Elderberry Elixir Syrup
Simple to make, incredibly delicious and proven effective, this elderberry elixir has become a natural home remedy staple in our house!
My auntie turned me on to elderberries a couple months ago. One bright December afternoon we sat around her kitchen table excitedly sharing our latest DIY projects and recipes. Suddenly she went quiet, her eyes widening to the other side of the room. She giddily reached for an unmarked wine bottle. At first I couldn't believe she was pedaling booze this early in the day, but then thought, This is Auntie we're talking about- it's got to be some kind of homemade potion. And sure enough it was. She asked if I had ever tasted her elderberry syrup as she poured out a couple ounces of the dark, viscous liquid, no doubt a generous portion for something so rich. Familiar with her alchemical genius (she's not only a licensed aromatherapist, but an incredible southern cook) I trusted it would be delicious. I sipped it like an aperitif, a slight touch of brandy lending it the depth and complexity of one. It was bright and jammy with just the right amount of sweetness to balance that elderberry tang. As I savored my last sip, she called it "a flu shot in a bottle." Could something this delicious really be that good for you?
Turns out the answer is an emphatic YES, absolutely! Black elderberry (sambucus nigra) has long been used for its healing properties; in the 5th century BC Hippocrates referred to the elderberry bush as his “medicine chest” for its various curative uses. Elderberries have been used for thousands of years to treat digestion, skin ailments, asthma, diabetes, infections, blood pressure, weight loss, joint pain and allergies. Elderberries contain minerals like iron, potassium, phosphorous, and copper, as well as vitamins A, B and C, and loads of immune-boosting compounds specifically shown to defend against the cold and flu. Its anti-inflammatory, antioxidant and antiviral properties have proven effective against various strains of the influenza virus by increasing cytokine production.
In fact, Algerian scientist Dr. Madeleine Mumcuoglu created a powerful herbal supplement called Sambucol (from the Latin name for elderberry Sambucus) which contains a potent antiviral compound, AntiVirin, isolated from the black elderberry. She first tested her research on patients in the Southern Israel flu epidemic of 1992 and 1993:
- Blackburn, 2006
Another study was conducted in Norway in 1995 where Sambucol was shown to significantly reduce the duration of the flu by approximately four days.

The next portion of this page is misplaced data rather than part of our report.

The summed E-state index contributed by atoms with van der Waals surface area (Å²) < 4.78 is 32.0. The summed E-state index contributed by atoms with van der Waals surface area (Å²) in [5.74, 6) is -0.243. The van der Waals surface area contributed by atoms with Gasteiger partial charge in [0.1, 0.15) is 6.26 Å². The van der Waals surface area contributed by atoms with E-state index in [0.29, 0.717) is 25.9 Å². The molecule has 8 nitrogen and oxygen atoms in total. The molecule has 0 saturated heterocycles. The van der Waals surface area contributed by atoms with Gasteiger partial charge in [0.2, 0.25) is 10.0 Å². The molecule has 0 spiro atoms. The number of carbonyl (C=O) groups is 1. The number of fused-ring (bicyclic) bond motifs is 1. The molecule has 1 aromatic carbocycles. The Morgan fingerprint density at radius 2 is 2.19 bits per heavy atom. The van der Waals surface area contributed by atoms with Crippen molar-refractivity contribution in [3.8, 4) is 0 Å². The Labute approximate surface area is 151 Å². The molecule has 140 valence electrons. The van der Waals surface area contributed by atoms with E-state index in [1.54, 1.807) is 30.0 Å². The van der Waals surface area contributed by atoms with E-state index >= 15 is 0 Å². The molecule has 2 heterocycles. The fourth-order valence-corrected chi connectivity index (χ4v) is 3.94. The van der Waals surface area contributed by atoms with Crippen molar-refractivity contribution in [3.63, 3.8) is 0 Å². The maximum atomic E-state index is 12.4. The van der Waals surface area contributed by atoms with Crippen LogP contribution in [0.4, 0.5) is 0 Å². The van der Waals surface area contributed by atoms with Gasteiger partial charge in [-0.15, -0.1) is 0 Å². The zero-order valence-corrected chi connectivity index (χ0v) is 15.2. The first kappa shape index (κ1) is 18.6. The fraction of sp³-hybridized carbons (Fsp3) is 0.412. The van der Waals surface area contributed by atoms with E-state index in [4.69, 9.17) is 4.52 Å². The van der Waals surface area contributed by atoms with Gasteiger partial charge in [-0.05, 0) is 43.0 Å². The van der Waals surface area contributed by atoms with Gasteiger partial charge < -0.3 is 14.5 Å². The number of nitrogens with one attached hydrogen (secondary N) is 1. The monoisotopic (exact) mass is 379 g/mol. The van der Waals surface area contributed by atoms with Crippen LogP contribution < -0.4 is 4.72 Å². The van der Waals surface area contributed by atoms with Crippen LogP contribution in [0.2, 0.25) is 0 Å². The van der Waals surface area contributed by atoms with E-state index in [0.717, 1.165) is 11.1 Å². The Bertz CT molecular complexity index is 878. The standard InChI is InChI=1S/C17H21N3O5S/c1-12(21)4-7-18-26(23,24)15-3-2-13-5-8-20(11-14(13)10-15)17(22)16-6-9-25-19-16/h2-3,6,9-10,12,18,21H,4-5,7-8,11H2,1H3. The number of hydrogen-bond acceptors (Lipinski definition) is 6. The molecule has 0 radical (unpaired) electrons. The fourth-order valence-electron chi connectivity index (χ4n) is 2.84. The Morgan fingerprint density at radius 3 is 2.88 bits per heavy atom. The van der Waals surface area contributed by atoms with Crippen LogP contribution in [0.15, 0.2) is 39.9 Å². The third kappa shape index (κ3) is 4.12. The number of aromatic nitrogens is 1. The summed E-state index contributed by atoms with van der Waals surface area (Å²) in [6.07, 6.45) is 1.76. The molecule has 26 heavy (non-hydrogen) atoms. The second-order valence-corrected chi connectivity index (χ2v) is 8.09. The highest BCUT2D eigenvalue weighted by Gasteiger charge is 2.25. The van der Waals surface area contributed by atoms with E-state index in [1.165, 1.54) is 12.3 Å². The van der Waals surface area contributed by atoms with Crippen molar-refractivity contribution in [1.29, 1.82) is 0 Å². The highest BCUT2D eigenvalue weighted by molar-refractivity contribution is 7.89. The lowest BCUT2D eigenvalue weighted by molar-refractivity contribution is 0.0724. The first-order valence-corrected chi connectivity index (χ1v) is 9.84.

The best part is that there are absolutely no side effects- adults and children alike can safely enjoy elderberry syrup at the slightest inkling of illness. Of course you can purchase elderberry supplements online or at a health food store, but you will save significantly by making it yourself. My local food coop sells an 8 oz bottle for $14.85 plus tax. This recipe yields about twice that amount for less than $10.
A few words of caution: Only black elderberries (sambucus nigra) are edible. The leaves, stems and other parts of the plant as well as other species of elderberry may contain dangerous traces of cyanide, so always buy your elderberries from a licensed and reputable source. If you harvest your own, consult an herbalist and cook the berries before consuming.
. . . . . . . . . . . . . . . . . . . . . . . . . . . . . .
This recipe yields about 16 ounces of elderberry syrup.
2/3 cup dry elderberry
3.5 cups distilled water
1 t cinnamon powder or 1 cinnamon stick
1/2 t whole cloves or 1/8 t clove powder
2 T fresh grated ginger or 1 T ginger powder
2 T brandy (any kind)
1/4 cup raw honey
1. Bring water, elderberries, cinnamon, cloves and ginger to a boil, then cover (allowing for a bit of ventilation) and reduce to a simmer for 45 minutes. The liquid should reduce by about half its original volume in this time.
2. Remove from heat and gently mash the berries with a slatted spoon. Allow to cool until manageable. Pour contents through a cheesecloth into a glass jar or bowl, squeezing out as much liquid as possible. You can now compost what remains in the cheesecloth.
3. Once the strained liquid is lukewarm (not at all hot!) stir in honey until dissolved, then brandy and store in the refrigerator.
Brandy extends the shelf like up to a year in the refrigerator, but you can certainly omit it. Without the brandy, the elderberry syrup will last for up to 2 weeks in the fridge. Alternatively the elixir can be canned.
Shake well before each use. Can be taken daily as an immune booster, but for best results, skip a few days a week so that your body does not become reliant upon it. The standard dose for children is ½ - 1 teaspoon, and ½ - 1 tablespoon for adults.
If taking to treat the flu, consume the normal dose every 3-4 hours instead of once a day until symptoms disappear. Sometimes I like to savor an ounce (about 2 tablespoons) at a time, twice a day when feeling ill. Believe me, it's delicious enough to sip!
DISCLAIMER: The information on this site is provided for educational and entertainment purposes only. It is not intended as a substitute for professional advice of any kind. Bea Rue assumes no responsibility for the use or misuse of this material. Your use of this website indicates your agreement to these terms. Links to external sites are included as pointers to further resources - I do not endorse them or are in any way responsible for their content, nor do I verify that their content is accurate.